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The Battle for the American Identity is Raging Along the Southern Border. What Kind of America Do We Want To Be?

What is at stake is not just the composition of who makes up the nation, but the very idea of what kind of nation we want to be.

A U.S. Customs and Border Patrol agent and K-9 security dog keep watch at a checkpoint station, on Feb. 22, 2013, in Falfurrias, Texas. Some drug smugglers caught at the highway checkpoint about an hour north of the Texas-Mexico border are losing their drugs, but not facing prosecution because cooperation between local and federal prosecutors has broken down. Credit: AP

The immigration crisis brings to the forefront many issues that have long festered in the body politic.

It involves the future of an order inside a nation, which today is fragmented and polarized without a clear course ahead. What is at stake is not just the composition of who makes up the nation, but the very idea of what kind of nation we want to be.

And so, in the face of the immigration crisis, we need to ask what kind of nation do we want to be? There no longer is a single response.

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There are those who simply do not want to be a nation at all. In postmodern times, they consider the nation-state outdated. Across the political spectrum, many want to be free from the restraints of belonging to an organized polity. To these, America should be what philosopher Alasdair MacIntyre calls “nothing but a meeting place for individual wills, each with its own set of attitudes and preferences and who understand that world solely as an arena for the achievement of their own satisfaction.” Any notion of a common good or identity is rejected outright.

Those favoring this non-nation America see immigrants as just more “individual wills” meeting in pursuit of happiness. They believe that if life is a universal global party, then all must be invited. Every barrier should be leveled and border opened. Some claim markets will ensure all get their opportunity to live for their own satisfaction. Others trust more in government programs and entitlements.

Clearly this vision that sees no need for an American identity is not what America should be.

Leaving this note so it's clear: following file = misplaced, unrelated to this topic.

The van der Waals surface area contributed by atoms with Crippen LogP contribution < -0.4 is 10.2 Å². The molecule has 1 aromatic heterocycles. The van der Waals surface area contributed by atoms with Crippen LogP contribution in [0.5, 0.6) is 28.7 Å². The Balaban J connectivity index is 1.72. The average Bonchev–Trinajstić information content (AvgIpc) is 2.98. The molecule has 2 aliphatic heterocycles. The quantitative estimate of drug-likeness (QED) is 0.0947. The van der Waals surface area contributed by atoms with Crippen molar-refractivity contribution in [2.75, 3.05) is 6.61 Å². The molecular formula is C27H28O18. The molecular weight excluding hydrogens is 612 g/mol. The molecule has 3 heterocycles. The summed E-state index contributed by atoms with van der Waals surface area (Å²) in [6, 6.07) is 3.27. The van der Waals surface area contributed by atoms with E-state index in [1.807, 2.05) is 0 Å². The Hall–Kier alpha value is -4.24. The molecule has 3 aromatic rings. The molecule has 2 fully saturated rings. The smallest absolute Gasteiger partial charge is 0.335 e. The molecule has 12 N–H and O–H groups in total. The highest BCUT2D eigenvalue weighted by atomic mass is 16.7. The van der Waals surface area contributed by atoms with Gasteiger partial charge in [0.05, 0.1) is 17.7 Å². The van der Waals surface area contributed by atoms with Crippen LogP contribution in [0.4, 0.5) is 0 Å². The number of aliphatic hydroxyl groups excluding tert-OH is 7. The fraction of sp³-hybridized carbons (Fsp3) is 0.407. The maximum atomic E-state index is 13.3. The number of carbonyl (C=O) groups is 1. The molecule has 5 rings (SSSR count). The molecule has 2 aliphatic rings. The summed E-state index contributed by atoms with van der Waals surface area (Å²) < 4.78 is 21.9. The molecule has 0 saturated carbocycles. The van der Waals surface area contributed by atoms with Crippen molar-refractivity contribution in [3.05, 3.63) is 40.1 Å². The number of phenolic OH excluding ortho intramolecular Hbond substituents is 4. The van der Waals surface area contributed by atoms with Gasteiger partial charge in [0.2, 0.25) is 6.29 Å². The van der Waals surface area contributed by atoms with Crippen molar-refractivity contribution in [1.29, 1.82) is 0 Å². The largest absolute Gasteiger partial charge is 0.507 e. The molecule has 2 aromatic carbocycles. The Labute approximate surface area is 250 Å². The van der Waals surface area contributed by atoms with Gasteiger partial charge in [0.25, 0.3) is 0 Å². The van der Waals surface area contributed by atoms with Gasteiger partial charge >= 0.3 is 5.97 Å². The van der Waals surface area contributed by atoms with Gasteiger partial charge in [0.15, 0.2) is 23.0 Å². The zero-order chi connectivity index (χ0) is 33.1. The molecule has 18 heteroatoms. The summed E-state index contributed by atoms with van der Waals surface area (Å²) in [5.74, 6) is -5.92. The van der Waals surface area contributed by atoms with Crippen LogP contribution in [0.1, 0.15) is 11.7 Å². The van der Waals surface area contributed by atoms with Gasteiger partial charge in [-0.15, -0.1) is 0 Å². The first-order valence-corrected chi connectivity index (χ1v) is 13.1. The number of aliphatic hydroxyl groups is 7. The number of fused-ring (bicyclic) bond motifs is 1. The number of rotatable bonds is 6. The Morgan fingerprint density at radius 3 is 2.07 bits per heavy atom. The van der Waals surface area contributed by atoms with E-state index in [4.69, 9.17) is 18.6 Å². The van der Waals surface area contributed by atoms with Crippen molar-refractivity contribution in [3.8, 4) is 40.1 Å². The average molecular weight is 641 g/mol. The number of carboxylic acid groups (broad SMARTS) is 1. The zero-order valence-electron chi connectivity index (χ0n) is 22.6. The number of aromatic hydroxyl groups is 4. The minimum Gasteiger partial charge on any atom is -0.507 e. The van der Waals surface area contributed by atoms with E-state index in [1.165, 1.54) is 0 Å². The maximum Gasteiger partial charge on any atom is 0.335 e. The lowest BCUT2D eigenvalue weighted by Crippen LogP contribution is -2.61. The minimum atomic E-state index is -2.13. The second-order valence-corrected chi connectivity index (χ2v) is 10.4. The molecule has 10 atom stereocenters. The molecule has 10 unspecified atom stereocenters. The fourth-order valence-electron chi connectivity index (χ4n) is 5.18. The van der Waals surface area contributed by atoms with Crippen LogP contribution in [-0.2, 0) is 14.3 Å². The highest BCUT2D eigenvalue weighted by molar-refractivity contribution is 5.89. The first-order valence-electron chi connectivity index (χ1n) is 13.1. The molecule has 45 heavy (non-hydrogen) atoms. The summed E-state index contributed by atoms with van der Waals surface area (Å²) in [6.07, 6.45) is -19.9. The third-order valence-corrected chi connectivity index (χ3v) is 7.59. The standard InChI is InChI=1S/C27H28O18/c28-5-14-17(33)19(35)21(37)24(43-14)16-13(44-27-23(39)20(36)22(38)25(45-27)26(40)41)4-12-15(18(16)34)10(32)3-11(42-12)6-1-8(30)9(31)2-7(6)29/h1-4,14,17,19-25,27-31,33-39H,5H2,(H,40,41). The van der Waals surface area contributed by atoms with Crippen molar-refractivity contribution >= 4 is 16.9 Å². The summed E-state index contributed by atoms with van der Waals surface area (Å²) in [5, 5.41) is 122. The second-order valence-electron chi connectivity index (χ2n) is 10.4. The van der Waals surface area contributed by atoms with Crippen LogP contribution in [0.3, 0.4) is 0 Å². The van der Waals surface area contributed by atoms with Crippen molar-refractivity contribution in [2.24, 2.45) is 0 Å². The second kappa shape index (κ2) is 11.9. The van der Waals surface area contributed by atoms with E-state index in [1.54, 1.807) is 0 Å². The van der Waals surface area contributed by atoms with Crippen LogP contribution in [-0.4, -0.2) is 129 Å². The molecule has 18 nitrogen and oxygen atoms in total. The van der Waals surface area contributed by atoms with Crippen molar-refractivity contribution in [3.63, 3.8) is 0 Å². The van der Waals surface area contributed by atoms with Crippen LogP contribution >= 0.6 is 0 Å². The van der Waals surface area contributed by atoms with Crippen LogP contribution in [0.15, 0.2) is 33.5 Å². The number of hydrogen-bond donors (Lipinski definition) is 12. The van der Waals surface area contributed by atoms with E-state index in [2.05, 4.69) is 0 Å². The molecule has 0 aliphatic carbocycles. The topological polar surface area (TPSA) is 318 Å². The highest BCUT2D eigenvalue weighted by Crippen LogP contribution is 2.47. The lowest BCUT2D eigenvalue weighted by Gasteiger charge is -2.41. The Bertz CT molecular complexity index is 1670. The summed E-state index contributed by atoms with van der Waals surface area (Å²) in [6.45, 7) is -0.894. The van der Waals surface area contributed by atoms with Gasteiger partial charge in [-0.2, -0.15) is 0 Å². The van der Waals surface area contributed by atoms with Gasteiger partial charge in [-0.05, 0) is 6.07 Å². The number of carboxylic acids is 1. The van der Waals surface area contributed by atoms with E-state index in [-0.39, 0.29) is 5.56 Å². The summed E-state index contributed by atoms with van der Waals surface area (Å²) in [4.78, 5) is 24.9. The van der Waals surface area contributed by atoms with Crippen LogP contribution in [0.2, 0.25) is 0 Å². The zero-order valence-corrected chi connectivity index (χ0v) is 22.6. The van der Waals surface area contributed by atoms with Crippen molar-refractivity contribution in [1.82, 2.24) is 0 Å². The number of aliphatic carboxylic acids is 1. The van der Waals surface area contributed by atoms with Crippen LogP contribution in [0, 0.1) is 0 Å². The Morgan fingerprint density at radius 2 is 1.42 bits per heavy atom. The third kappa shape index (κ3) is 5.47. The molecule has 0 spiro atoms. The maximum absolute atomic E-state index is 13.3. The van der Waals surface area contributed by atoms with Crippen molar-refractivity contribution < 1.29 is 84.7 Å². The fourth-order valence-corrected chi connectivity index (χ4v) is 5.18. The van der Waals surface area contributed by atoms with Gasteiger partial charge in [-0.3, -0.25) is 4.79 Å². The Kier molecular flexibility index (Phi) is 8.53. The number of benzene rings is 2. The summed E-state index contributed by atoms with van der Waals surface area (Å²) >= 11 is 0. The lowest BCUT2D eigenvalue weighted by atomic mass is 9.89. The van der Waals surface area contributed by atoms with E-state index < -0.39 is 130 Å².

There is a second group of people who want to be a nation modeled on a co-op or shareholding company. To them, the nation represents advantages for which they are willing to work. Like a shareholding firm, the American co-op is full of legitimate benefits with distributed risks, voting privileges, few liabilities, and plenty of recreational opportunities. As long as an atmosphere of well-being and happiness exists, members renew their membership with great enthusiasm. But when times are rough, many withdraw their support and become bitter and critical of the nation.

In good times, this group sees immigration as something that brings more shareholders into the system and they are welcomed. But in bad times, immigration is a threat to the well-being of the co-op. It threatens to overwhelm the system and put everyone’s future in jeopardy. These Americans are torn by the contradiction of being the sons of needed immigrants and the foes of unneeded ones. They are left confused and guilty.

Such a model of self-interest that shrinks from adversity is also not what America should be.

A U.S. Customs and Border Patrol agent and K-9 security dog keep watch at a checkpoint station, on Feb. 22, 2013, in Falfurrias, Texas. Some drug smugglers caught at the highway checkpoint about an hour north of the Texas-Mexico border are losing their drugs, but not facing prosecution because cooperation between local and federal prosecutors has broken down. Credit: AP Credit: AP

There is a third group that wants to be a nation that is modeled as a people. This sector has nothing in common with nationalist incarnations that deify the nation and distort its meaning. Rather, these are people that sense that America is not just “a meeting place of individual wills” or a prosperous cooperative venture with legitimate benefits. America is more like a family, where all share its inherent responsibilities, duties and privileges. They understand it is not our massive economic power but our moral fiber that makes America great. These Americans perceive that the foundations of our American order are based upon institutions from our Christian past like the rule of law, representative government and the norms of justice and charity.

These same Americans also realize that this order is under attack on all sides and express a willingness to sacrifice and fight, even to give their very lives, so that it might not falter. They love America and ask that God bless her.

For these Americans, immigration represents a challenge. Their generous hearts have always welcomed immigrants, but they ask in return that those who come respect our institutions and contribute to the moral fiber that makes America great. Let them not be criminal elements or those who do not follow the rule of law. They must desire to become members of the family, distinct yet fully integrated into our ways. Let them love this country and join in the ranks of those who fight for our threatened order.

Such sentiments should be the basis of a sound immigration policy. This kind of America can confront a crisis. This is the nation that we need to be.

John Horvat II is a scholar, researcher, educator, international speaker, and author. Recently his book Return to Order ranked first on Amazon in four countries. Mr. Horvat lives in Spring Grove, Pennsylvania where he heads the Tradition, Family, and Property Commission on American Studies. You can reach Mr. Horvat directly at this address: jh1908@aol.com

TheBlaze contributor channel supports an open discourse on a range of views. The opinions expressed in this channel are solely those of each individual author.

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